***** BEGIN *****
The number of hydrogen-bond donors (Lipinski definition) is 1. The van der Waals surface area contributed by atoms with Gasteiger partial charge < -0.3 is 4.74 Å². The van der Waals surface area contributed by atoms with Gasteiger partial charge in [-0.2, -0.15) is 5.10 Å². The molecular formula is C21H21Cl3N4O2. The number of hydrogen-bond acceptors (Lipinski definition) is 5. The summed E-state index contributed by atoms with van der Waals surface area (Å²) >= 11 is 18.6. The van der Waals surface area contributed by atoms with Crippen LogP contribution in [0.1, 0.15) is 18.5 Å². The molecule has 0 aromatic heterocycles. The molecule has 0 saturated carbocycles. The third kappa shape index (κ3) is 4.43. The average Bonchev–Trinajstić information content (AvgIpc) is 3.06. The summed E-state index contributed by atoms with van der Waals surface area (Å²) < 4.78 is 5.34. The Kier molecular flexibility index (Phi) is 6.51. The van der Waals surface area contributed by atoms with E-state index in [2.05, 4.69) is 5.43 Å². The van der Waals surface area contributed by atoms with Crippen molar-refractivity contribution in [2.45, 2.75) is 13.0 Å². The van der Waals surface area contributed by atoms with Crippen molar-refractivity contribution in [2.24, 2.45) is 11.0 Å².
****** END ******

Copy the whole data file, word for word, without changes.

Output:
The number of hydrogen-bond donors (Lipinski definition) is 1. The van der Waals surface area contributed by atoms with Gasteiger partial charge < -0.3 is 4.74 Å². The van der Waals surface area contributed by atoms with Gasteiger partial charge in [-0.2, -0.15) is 5.10 Å². The molecular formula is C21H21Cl3N4O2. The number of hydrogen-bond acceptors (Lipinski definition) is 5. The summed E-state index contributed by atoms with van der Waals surface area (Å²) >= 11 is 18.6. The van der Waals surface area contributed by atoms with Crippen LogP contribution in [0.1, 0.15) is 18.5 Å². The molecule has 0 aromatic heterocycles. The molecule has 0 saturated carbocycles. The third kappa shape index (κ3) is 4.43. The average Bonchev–Trinajstić information content (AvgIpc) is 3.06. The summed E-state index contributed by atoms with van der Waals surface area (Å²) < 4.78 is 5.34. The Kier molecular flexibility index (Phi) is 6.51. The van der Waals surface area contributed by atoms with E-state index in [2.05, 4.69) is 5.43 Å². The van der Waals surface area contributed by atoms with Crippen molar-refractivity contribution in [2.45, 2.75) is 13.0 Å². The van der Waals surface area contributed by atoms with Crippen molar-refractivity contribution in [2.24, 2.45) is 11.0 Å².